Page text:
Brad Anderson To Direct ‘The Living And The Dead’ Adaptation

Brad Anderson has signed on to direct the film adaptation of “The Living And The Dead,” a graphic novel by writers Todd Livingston & Robert Tinnell and artist Micah Farritor.

Anderson—perhaps best known for his work on “The Machinist” and “Session 9”—has more recently left his mark on TV by directing several episodes of “Fringe.” He is currently directing the horror/thriller “Vanishing on 7th Street” with Hayden Christensen and Thandie Newton.

Mania is reporting that Anderson will direct “The Living And The Dead” for Solipsist Films. Livingston & Tinnell have also written the screenplay adaptation of their graphic novel.

Originally released in 2005 by Speakeasy comics, “The Living And The Dead” takes place in nineteenth century Europe and focuses on a perverse madman who lures his victims to be tortured and killed as part of his twisted “performance art.”

MTV News caught up with “The Living And The Dead” co-writer Robert Tinnell, who revealed that Victor Frankenstein from Mary Shelley’s “Frankenstein” also plays a major role within the story.

“This is about twelve or thirteen years after he had completely destroyed his life and a lot of other lives,” explained Tinnell. “At the point this story starts, he’s just trying to make amends. And the road to hell is paved with good intentions.”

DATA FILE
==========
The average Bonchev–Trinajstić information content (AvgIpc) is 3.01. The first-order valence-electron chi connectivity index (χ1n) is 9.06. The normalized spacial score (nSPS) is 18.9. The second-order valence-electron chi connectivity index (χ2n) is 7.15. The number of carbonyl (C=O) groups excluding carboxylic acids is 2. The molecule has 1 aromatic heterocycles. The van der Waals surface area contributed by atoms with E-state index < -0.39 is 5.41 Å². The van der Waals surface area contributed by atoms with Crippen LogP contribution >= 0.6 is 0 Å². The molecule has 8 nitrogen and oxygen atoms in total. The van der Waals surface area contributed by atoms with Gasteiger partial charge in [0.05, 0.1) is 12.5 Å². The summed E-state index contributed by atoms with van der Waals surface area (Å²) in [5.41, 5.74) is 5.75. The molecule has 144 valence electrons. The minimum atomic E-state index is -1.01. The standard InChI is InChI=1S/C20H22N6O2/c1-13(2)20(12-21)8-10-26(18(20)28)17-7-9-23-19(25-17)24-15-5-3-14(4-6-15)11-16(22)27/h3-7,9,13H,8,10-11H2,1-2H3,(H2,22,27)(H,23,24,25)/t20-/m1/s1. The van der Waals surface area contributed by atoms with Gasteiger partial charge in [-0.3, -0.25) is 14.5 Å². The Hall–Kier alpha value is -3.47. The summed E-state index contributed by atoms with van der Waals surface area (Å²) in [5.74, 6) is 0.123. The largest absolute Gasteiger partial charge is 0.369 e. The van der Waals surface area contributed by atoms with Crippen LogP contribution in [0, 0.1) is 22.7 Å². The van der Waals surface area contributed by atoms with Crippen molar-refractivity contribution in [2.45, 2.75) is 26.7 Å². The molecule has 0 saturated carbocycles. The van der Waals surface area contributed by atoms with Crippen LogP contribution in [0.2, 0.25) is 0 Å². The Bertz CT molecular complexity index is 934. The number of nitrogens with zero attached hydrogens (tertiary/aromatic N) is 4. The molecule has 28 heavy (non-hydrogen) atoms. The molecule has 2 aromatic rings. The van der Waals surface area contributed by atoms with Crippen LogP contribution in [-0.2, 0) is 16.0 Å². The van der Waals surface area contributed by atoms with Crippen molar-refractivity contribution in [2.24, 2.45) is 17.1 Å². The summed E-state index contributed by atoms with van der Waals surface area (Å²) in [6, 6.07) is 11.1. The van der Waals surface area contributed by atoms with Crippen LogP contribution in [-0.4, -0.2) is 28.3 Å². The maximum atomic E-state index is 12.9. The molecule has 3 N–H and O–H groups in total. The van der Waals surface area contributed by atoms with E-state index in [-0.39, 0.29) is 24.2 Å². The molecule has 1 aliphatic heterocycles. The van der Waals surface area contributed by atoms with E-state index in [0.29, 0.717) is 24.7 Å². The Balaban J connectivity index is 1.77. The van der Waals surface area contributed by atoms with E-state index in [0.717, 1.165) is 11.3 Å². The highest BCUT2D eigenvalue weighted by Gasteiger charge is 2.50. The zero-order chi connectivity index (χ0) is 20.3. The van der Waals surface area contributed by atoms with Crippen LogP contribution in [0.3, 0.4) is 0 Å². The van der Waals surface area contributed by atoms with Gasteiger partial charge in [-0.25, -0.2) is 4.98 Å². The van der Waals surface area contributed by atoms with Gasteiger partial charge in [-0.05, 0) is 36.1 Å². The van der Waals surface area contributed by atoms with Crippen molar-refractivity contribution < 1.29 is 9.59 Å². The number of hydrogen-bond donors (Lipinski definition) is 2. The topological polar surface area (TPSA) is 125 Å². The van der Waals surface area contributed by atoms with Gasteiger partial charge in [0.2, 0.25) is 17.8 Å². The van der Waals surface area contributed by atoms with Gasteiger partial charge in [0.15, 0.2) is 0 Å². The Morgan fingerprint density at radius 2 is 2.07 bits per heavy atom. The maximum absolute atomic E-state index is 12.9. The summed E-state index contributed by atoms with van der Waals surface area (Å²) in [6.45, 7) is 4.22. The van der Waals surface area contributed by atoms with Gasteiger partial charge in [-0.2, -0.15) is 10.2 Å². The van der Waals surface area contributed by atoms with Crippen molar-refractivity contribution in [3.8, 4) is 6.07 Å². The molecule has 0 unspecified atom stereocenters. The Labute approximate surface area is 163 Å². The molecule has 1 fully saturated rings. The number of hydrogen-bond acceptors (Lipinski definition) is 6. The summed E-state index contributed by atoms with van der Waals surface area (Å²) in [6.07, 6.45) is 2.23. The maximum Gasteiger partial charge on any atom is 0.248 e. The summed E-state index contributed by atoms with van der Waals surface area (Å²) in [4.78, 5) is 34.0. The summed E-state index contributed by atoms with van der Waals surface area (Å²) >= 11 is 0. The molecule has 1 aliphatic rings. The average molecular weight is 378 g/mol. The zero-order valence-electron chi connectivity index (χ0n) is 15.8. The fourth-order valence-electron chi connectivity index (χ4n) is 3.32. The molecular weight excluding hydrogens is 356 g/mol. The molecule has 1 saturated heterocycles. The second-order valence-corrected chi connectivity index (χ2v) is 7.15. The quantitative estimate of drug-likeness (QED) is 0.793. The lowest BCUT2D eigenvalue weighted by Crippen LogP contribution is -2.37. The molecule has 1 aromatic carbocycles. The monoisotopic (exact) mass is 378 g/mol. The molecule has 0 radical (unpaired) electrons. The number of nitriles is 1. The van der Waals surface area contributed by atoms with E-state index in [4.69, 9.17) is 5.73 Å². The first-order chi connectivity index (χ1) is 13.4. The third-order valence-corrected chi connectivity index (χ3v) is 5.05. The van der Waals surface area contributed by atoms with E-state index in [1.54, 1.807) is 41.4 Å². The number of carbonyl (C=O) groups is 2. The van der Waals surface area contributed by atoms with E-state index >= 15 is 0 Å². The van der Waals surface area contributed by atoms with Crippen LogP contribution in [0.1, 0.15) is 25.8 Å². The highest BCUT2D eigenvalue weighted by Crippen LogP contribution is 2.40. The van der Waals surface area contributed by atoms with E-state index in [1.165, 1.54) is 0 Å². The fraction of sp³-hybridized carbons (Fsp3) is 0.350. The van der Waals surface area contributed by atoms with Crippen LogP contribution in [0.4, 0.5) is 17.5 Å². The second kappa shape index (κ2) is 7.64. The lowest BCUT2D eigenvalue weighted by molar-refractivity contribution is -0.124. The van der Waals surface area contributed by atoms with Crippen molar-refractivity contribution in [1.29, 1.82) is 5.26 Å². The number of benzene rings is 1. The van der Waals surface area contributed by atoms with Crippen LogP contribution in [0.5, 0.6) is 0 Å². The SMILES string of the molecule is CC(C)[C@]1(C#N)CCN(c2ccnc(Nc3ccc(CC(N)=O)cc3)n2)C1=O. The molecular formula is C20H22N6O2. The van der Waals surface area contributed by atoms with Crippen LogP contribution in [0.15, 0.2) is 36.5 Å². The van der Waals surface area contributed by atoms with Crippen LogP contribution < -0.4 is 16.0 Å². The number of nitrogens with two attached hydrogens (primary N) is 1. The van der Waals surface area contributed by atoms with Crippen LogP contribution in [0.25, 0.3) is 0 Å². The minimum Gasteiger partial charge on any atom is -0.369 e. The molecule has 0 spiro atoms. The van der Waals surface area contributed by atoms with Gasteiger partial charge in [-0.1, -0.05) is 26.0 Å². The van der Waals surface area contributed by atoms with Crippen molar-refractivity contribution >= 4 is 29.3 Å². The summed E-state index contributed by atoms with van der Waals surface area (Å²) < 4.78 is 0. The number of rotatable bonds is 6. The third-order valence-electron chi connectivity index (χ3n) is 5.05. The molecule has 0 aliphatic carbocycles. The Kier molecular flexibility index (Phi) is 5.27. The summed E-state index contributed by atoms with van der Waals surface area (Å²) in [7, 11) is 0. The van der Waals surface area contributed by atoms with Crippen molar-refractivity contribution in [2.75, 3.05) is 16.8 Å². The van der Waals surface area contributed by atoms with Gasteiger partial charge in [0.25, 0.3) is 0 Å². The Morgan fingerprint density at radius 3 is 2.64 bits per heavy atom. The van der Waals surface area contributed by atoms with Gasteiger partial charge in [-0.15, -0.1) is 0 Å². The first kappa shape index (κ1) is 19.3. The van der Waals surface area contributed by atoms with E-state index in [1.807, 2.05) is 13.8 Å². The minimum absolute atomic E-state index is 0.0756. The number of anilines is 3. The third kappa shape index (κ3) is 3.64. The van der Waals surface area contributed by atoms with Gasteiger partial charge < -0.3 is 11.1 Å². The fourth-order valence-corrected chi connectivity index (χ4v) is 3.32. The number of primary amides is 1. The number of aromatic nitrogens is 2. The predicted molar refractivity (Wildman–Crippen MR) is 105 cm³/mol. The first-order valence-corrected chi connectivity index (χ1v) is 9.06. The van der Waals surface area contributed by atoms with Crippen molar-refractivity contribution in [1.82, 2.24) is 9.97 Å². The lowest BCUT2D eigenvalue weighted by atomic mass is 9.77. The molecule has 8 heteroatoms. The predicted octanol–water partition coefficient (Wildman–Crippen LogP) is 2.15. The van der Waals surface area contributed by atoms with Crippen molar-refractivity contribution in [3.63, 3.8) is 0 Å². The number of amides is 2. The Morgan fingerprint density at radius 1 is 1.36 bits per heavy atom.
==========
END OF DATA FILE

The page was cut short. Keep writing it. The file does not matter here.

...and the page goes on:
“The Living And The Dead” began as a screenplay by Livingston & Tinnell even before they took it to Speakeasy. The writing duo was also able to adapt their own comic for the screen under the guidance of producers Stephen L’Heureux and Cary Brokaw along with Anderson. And according to Tinnell, the input of the producers ultimately strengthened the project.

“We always felt that our characters had really rich emotional through lines,” related Tinnell. “L’Heureux and Brokaw pushed us. And later when Brad [Anderson] came onto the project, he pushed us to explore the characters even deeper. We kept finding more and more interesting places to take it.”

“I can’t lie,” continued Tinnell. “They made Todd and I better writers. They helped us take our story way, way beyond where it was.”

Does the story of “The Living And The Dead” sound intriguing? Who would you cast as Victor Frankenstein? Let us know what you think in the comment section or on Twitter!